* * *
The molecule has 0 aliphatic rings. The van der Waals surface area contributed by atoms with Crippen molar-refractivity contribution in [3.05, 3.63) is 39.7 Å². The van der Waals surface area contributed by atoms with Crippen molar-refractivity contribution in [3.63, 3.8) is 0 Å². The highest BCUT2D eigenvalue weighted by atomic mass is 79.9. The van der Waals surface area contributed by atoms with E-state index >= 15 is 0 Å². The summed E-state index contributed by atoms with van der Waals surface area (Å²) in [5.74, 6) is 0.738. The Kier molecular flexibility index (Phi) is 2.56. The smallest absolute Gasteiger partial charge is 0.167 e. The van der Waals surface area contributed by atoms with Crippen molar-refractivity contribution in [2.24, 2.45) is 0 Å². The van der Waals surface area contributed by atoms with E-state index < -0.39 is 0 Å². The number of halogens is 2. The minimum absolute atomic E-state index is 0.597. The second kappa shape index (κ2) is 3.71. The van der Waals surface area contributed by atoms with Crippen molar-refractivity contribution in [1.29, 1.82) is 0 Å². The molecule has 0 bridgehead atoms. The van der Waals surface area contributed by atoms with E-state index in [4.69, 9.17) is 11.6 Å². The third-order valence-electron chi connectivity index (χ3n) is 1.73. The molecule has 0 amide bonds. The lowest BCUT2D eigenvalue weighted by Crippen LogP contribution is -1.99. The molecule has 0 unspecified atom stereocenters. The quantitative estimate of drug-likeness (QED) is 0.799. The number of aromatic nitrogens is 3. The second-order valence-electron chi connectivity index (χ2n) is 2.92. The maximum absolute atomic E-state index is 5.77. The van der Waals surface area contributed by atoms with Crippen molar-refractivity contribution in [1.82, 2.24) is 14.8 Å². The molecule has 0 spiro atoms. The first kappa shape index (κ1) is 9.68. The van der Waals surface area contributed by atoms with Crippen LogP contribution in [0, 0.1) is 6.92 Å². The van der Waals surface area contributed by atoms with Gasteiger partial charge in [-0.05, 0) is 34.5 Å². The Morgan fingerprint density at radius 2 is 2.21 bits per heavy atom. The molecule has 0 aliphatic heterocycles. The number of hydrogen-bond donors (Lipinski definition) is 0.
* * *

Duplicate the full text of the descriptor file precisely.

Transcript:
The molecule has 0 aliphatic rings. The van der Waals surface area contributed by atoms with Crippen molar-refractivity contribution in [3.05, 3.63) is 39.7 Å². The van der Waals surface area contributed by atoms with Crippen molar-refractivity contribution in [3.63, 3.8) is 0 Å². The highest BCUT2D eigenvalue weighted by atomic mass is 79.9. The van der Waals surface area contributed by atoms with E-state index >= 15 is 0 Å². The summed E-state index contributed by atoms with van der Waals surface area (Å²) in [5.74, 6) is 0.738. The Kier molecular flexibility index (Phi) is 2.56. The smallest absolute Gasteiger partial charge is 0.167 e. The van der Waals surface area contributed by atoms with Crippen molar-refractivity contribution in [2.24, 2.45) is 0 Å². The van der Waals surface area contributed by atoms with E-state index < -0.39 is 0 Å². The number of halogens is 2. The minimum absolute atomic E-state index is 0.597. The second kappa shape index (κ2) is 3.71. The van der Waals surface area contributed by atoms with Crippen molar-refractivity contribution in [1.29, 1.82) is 0 Å². The molecule has 0 bridgehead atoms. The van der Waals surface area contributed by atoms with E-state index in [4.69, 9.17) is 11.6 Å². The third-order valence-electron chi connectivity index (χ3n) is 1.73. The molecule has 0 amide bonds. The lowest BCUT2D eigenvalue weighted by Crippen LogP contribution is -1.99. The molecule has 0 unspecified atom stereocenters. The quantitative estimate of drug-likeness (QED) is 0.799. The number of aromatic nitrogens is 3. The second-order valence-electron chi connectivity index (χ2n) is 2.92. The maximum absolute atomic E-state index is 5.77. The van der Waals surface area contributed by atoms with Crippen molar-refractivity contribution in [1.82, 2.24) is 14.8 Å². The molecule has 0 spiro atoms. The first kappa shape index (κ1) is 9.68. The van der Waals surface area contributed by atoms with Crippen LogP contribution in [0, 0.1) is 6.92 Å². The van der Waals surface area contributed by atoms with Gasteiger partial charge in [-0.05, 0) is 34.5 Å². The Morgan fingerprint density at radius 2 is 2.21 bits per heavy atom. The molecule has 0 aliphatic heterocycles. The number of hydrogen-bond donors (Lipinski definition) is 0.